Monday, February 29, 2016

Animal Tales: Odd Couples and Other Oddities













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The same tactic is practiced with racing horses, except that they use goats.
Racing opponents would literally attempt to kidnap (no pun intended) each other’s goats in an effort to upset the horse and cause them to lose the race.
Hence the origins of the idiom of getting someone’s goat.
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Cadiz is in the southern part of Spain and in the late 1980’s there lived a man who had a dog named Canelo. On the surface, Canelo looked like just an average dog of the area - nothing unique stood out about him from his appearance. But he was very unique on the inside and had a huge heart that loved his owner beyond belief.


His owner lived alone and Canelo was his only true friend and companion. Every morning the local people would see them walking together through the quiet streets of the city when the old man took Canelo for a walk. But the man was also very ill and once a week they would walk to Puerta del Mar Hospital, where the man was undergoing dialysis treatments due to kidney complications.

Because the hospital’s rules did not allow animals inside, he always left Canelo waiting at the door. The man would undergo his treatment, meet Canelo at the door on his way out, and together they would head home. This was a routine that had been going on for a long time for them.

Sadly one day the man suffered complications in the middle of his treatment. The doctors were unable to revive him and he passed away in the hospital. But, Canelo as always, was waiting outside on his own lying by the door of the health center only to have his owner never come out. Canelo sat there, day after day, waiting for his owner. Neither hunger nor thirst would persuade him to walk away from the door. In the cold, rain, wind or heat, he continued lying at the hospital’s door waiting for his friend to come out so they could go home together as they always had.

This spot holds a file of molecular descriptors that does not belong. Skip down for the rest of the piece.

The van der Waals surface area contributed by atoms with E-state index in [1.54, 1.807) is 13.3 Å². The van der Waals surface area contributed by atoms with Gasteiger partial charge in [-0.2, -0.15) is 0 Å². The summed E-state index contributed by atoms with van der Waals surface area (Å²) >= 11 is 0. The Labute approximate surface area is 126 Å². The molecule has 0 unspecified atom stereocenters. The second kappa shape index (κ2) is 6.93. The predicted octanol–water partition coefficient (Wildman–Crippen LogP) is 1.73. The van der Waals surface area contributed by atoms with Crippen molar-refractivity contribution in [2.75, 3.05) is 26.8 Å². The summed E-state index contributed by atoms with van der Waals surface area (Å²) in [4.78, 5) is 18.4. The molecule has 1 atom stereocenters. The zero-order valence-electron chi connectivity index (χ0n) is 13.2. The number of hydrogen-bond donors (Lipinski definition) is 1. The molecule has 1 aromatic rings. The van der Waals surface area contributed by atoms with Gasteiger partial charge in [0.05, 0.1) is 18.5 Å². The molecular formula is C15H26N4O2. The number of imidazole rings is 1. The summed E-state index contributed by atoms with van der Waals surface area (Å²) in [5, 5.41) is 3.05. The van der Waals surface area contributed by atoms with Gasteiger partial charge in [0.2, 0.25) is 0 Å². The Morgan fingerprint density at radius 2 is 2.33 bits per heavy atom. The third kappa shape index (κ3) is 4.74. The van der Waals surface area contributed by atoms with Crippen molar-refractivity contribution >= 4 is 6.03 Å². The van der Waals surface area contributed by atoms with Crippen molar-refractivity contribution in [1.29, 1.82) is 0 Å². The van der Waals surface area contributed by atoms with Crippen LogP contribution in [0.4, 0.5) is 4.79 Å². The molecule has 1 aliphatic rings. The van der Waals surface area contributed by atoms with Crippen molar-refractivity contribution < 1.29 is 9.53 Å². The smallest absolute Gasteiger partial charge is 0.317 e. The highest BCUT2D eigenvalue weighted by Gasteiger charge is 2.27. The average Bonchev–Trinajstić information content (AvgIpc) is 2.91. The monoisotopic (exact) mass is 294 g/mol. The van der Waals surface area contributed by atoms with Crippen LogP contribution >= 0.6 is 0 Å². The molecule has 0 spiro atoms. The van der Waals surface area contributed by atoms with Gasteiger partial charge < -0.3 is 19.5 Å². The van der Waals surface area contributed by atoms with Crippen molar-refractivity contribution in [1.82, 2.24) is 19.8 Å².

The local people soon realized the situation and decided to care for Canelo but to still allow him his freedom. They took turns to bring him food and water, and even arranged for a pardon from the local dog pound when he was picked up by them. During this time, Canelo waited for twelve long years outside the hospital for his owner to return. He never sought a new family. He only knew that his only friend had gone through that hospital door, and that he would wait for him so they could return home together someday.
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The hippopotamus, nicknamed Owen and weighing about 300 kilograms, was swept down Sabaki River into the Indian Ocean, then forced back to shore when tsunami waves struck the Kenyan coast on December 26, before wildlife rangers rescued him.


“It is incredible … a-less-than-a-year-old hippo has adopted a male tortoise, about a century old, and the tortoise seems to be very happy with being a ‘mother’,” ecologist Paula Kahumbu, who is in charge of Lafarge Park , said.

“After it was swept away and lost its mother, the hippo was traumatized. It had to look for something to be a surrogate mother. Fortunately, it landed on the tortoise and established a strong bond. They swim, eat and sleep together,” the ecologist added. “The hippo follows the tortoise exactly the way it followed its mother. If somebody approaches the tortoise, the hippo becomes aggressive, as if protecting its biological mother,” Kahumbu added.

“The hippo is a young baby, he was left at a very tender age and by nature, hippos are social animals that like to stay with their mothers for four years,” he explained.




























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Doodlebug loves his teddy… [he] will lay in the grass next to the teddy, will cuddle the teddy and even practice his kicking against the teddy. He has company; it’s like mum is always standing there beside him, which is what would be happening in the wild… So, teddy fulfils a huge role in his life.

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